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What is a WordPress Child Theme?

WP TiE March 31, 2021 · 5 min read
WordPress started as a blogging tool, but has grown into a full-fledged content management system for web development. WordPress powers more than 24% of the Internet. Owing to this fact, there are hundreds, if not thousands, of WordPress themes available in the market. Whenever I start using a WordPress theme, I find myself in a situation where I want to make a few changes to it. But if you make changes in a WordPress theme, then updating it to a new version is one hell of a job. For example, let’s suppose you started using the Twenty Fifteen theme provided by WordPress. You update style.css to change a few things. But then after a few months when theme developers pushed an update for Twenty Fifteen, you’ll be in a position where you could choose to update the theme and lose all your custom styling, or stay out-dated and get hacked, since sometimes theme updates contain security fixes.

Child Themes To The Rescue

This is where concept of Child Themes kick in. Let’s forget about WordPress for a moment. Let’s talk about parents and children. What do you know about children? Being a child, I am bound to get a few characteristics of my parents, but there will also be habits that are pretty unique. Which makes total sense. A child can have some or all traits of their parents with added unique traits of her own. The concept of Child Themes is based on this fact, and during this entire series I will try to cover all the major aspects of WordPress and Child Themes. So, let’s begin with the first article, which serve as an introduction to child themes. Towards the end of this article, I’ll discuss some of the differences between a parent and a child theme.

Child Themes in WordPress

Normally, all the created WordPress themes are the base themes, or you call them Parent themes. Parent themes bear all the functionality and features which may or may not be inherited by a child theme. child-themes-chemistry Let me explain this concept with a simple example. Imagine that you are a chemist and you are running some experiment. You prepared a solution and you aim to test it further with different types of emulsions. Now, instead of using the entire solution all at once, you divide it into two or three equal parts with each part behaving as a parent. Now if you perform an experiment and it didn’t get the desired results, you will still have a duplicate parent which can be later used for another test. However, if you performed the test on the entire solution, then in case of failure, you may lose the original product (i.e. your parent theme). So, every time you experiment, you have the original parent which has all the features you need. These features can be used as a base while you can add a few unique features in the child which is what a child theme does. Still with me?

The Official Definition

According to the WordPress codex:
A child theme is a theme that inherits the functionality and styling of another theme, called the parent theme. Child themes are the recommended way of modifying an existing theme.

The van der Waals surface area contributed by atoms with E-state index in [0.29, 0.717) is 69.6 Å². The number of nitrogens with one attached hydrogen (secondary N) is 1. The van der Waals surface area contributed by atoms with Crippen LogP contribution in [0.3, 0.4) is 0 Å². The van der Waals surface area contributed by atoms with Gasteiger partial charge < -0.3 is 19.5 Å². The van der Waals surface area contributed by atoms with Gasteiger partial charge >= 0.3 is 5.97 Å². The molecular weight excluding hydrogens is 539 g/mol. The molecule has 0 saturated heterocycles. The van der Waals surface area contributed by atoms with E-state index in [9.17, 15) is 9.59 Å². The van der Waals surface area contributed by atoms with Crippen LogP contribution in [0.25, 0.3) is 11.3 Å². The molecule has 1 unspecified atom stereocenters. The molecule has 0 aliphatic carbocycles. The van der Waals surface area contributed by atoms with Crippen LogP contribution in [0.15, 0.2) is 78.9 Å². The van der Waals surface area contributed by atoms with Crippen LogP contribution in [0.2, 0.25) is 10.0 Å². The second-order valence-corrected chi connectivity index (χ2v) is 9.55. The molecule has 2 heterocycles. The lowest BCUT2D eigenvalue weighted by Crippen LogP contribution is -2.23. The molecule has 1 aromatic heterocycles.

So basically, any theme can behave as a parent theme if it offers the ability of creating a child theme. Now, back to the situation we discussed earlier. If a child inherits features from a parent then what will happen in a case where the parent theme undergoes an update? The answer is simple: only your parent theme will change, while your modifications will stay the same in its Child Theme. So, if you want to keep up with your modifications and still enjoy the latest code base from your theme’s author, all you need to do is create a child theme instead of using the parent theme. We will discuss multiple methods to create a WP child theme in upcoming articles of this series.

Differences between Parent & Child Themes

Now let’s look at some of the differences between parent and child themes.
  • A child theme is related only to its parent theme. Which means that in terms of relevance no other theme bears connection with the child theme.
  • A child theme is dependent upon the parent theme. To make sure that your child works well, you need to install both the parent & the child theme and then activate the later.
  • Parent themes can exist as an independent unit since they are not dependant on any other theme.
  • Updates in the parent theme do not affect your modifications in the child theme.


So now you know a little about child themes. In the next post, we will discuss the advantages and disadvantages of using a Child Theme in WordPress. I’d love to hear your thoughts about this series, so leave me a comment below if you have any questions or requests.
Ahmad Awais is a Full Stack WordPress Developer, WP Core Contributor, Front-end Fanatic and a Designer by night. He loves to create optimized but advanced workflows to produce cool pieces of Open Source software. Follow Ahmad at Twitter or subscribe to his blog.

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WPTiE | (Ahmad Awais & Maedah Batool) 🙌 Two WordPressers fell in love and got married. They're bold enough to call themselves The WordPress Couple. 🎩→ Ahmad Awais (Full Stack WP Dev / WP Core Contributor) and 🎩→ Maedah Batool (WordPress Journalist / WP Core Contributor).

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